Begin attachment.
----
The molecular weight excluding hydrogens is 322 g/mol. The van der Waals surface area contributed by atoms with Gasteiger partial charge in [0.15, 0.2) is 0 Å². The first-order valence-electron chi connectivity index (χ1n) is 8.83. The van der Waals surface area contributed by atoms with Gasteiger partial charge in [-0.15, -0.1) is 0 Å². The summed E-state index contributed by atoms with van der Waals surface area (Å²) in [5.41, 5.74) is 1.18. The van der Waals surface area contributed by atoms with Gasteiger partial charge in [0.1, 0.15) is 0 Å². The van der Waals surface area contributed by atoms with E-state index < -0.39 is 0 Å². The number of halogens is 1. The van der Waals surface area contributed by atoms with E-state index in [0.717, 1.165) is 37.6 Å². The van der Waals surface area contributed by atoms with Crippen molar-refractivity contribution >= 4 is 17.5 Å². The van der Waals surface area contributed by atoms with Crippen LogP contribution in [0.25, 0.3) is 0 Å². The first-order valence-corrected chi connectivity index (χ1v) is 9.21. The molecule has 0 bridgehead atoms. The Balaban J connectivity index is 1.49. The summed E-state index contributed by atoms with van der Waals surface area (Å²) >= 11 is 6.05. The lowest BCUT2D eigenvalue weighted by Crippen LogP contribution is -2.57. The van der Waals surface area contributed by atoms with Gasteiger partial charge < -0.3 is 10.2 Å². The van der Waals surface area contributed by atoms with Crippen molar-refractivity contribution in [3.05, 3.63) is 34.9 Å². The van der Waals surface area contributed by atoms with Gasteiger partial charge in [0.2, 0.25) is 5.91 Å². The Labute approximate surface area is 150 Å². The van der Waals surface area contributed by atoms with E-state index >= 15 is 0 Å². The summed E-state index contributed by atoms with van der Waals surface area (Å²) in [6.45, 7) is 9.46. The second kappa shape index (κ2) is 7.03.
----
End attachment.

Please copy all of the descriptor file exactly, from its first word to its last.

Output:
The molecular weight excluding hydrogens is 322 g/mol. The van der Waals surface area contributed by atoms with Gasteiger partial charge in [0.15, 0.2) is 0 Å². The first-order valence-electron chi connectivity index (χ1n) is 8.83. The van der Waals surface area contributed by atoms with Gasteiger partial charge in [-0.15, -0.1) is 0 Å². The summed E-state index contributed by atoms with van der Waals surface area (Å²) in [5.41, 5.74) is 1.18. The van der Waals surface area contributed by atoms with Gasteiger partial charge in [0.1, 0.15) is 0 Å². The van der Waals surface area contributed by atoms with E-state index < -0.39 is 0 Å². The number of halogens is 1. The van der Waals surface area contributed by atoms with E-state index in [0.717, 1.165) is 37.6 Å². The van der Waals surface area contributed by atoms with Crippen molar-refractivity contribution >= 4 is 17.5 Å². The van der Waals surface area contributed by atoms with Crippen LogP contribution in [0.25, 0.3) is 0 Å². The first-order valence-corrected chi connectivity index (χ1v) is 9.21. The molecule has 0 bridgehead atoms. The Balaban J connectivity index is 1.49. The summed E-state index contributed by atoms with van der Waals surface area (Å²) >= 11 is 6.05. The lowest BCUT2D eigenvalue weighted by Crippen LogP contribution is -2.57. The van der Waals surface area contributed by atoms with Gasteiger partial charge < -0.3 is 10.2 Å². The van der Waals surface area contributed by atoms with Crippen molar-refractivity contribution in [3.05, 3.63) is 34.9 Å². The van der Waals surface area contributed by atoms with Gasteiger partial charge in [0.2, 0.25) is 5.91 Å². The Labute approximate surface area is 150 Å². The van der Waals surface area contributed by atoms with E-state index >= 15 is 0 Å². The summed E-state index contributed by atoms with van der Waals surface area (Å²) in [6.45, 7) is 9.46. The second kappa shape index (κ2) is 7.03.